Despite cutbacks in UK defence spending since the global financial crash of 2008, Britain remains on course to be one of the top five biggest spenders in the world for at least the next decade, in spite of comments by senior military personnel that it lacks the capability it had ten years ago.
A day after British RAF Typhoons escorted two Russian bombers in international airspace off south-west England, Sir Michael Graydon, former head of the RAF, told the Daily Mail:
"I very much doubt whether the UK could sustain a shooting war against Russia. We are at half the capabilities we had previously."
"They fly in these regions to check our air defences and have probably worked out we are not as sharp as we were. They know it is provocative and they are doing it at a time when defence in the west is pretty wet compared to where they are."
Whilst not absolving our NATO allies, one way to show the UK's enemies our resolve is undimmed is to increase defence budget in The Budget!— Mark Pritchard (@MPritchardMP) February 20, 2015
However, his comments are not borne out by the statistics. After 2010, the British Government undertook a Strategic Defence Review to realign its defence capabilities within a tight budget. However, its decision to mothball one of two new aircraft carriers has been reversed and it is on course to take delivery of a next-generation fighter aircraft.
Tories should stop cutting the defence budget, there are growing threats to UK sovereignty— Dennis Orji (@DennisOrji) February 19, 2015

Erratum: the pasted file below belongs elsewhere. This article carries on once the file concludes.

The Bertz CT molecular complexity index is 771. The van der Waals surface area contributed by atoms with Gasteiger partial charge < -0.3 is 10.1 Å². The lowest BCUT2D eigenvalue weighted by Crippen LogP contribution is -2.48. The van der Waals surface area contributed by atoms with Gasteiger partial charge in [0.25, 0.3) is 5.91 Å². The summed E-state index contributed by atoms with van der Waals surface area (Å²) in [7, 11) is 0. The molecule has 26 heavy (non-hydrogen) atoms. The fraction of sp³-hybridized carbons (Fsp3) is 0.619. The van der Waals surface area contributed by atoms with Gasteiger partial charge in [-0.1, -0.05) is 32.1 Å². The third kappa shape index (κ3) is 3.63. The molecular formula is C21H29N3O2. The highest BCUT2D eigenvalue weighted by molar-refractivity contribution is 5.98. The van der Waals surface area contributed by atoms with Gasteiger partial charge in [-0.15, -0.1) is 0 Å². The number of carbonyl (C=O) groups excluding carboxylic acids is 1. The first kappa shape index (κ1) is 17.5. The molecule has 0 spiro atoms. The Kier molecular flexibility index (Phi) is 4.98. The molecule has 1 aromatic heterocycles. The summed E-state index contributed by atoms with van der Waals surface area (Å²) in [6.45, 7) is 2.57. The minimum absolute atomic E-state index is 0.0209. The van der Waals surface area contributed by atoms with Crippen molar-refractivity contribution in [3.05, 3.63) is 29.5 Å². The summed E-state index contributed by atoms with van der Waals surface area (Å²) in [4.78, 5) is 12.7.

According to the latest study by the Royal United services Institute (RUSI), "even on the worst case scenario outlined above (five more years of austerity), the UK could still maintain its position as the world's fourth-or fifth-largest defence spender (much emphasised by the current government) for the rest of this decade".
In its defence briefing in September 2014, RUSI said the UK's defence spending is due to fall below the NATO target of 2% of GDP in 2015. However, statistics from the International Institute for Strategic Studies (IISS) show the UK as still being the world's fifth biggest spender in the sector.
Up, Up and Away
On February 19, the UK Ministry of Defence announced that more than £300m is to be invested at RAF Marham, in the East of England, to help prepare for the arrival of the UK's first F-35B Lightning II (Joint Strike Fighter).
The East of England will also become the heart of US European Joint Strike Fighter operations. Alongside the UK F-35s based at RAF Marham, nearby RAF Lakenheath will become home to the first two US F-35 squadrons in Europe, with the first aircraft due to arrive in 2020.
The ministry announced that "the move means that for the first time in decades the US Air Force and the RAF will operate the same type of aircraft from the UK. This highlights the strength of our shared commitment to transatlantic security and paves the way for the next generation of continued close collaboration between our respective forces."
The F-35 will not only operate from RAF Marham, but will also be deployed on board the Royal Navy's two brand new Queen Elizabeth class aircraft carriers from 2018.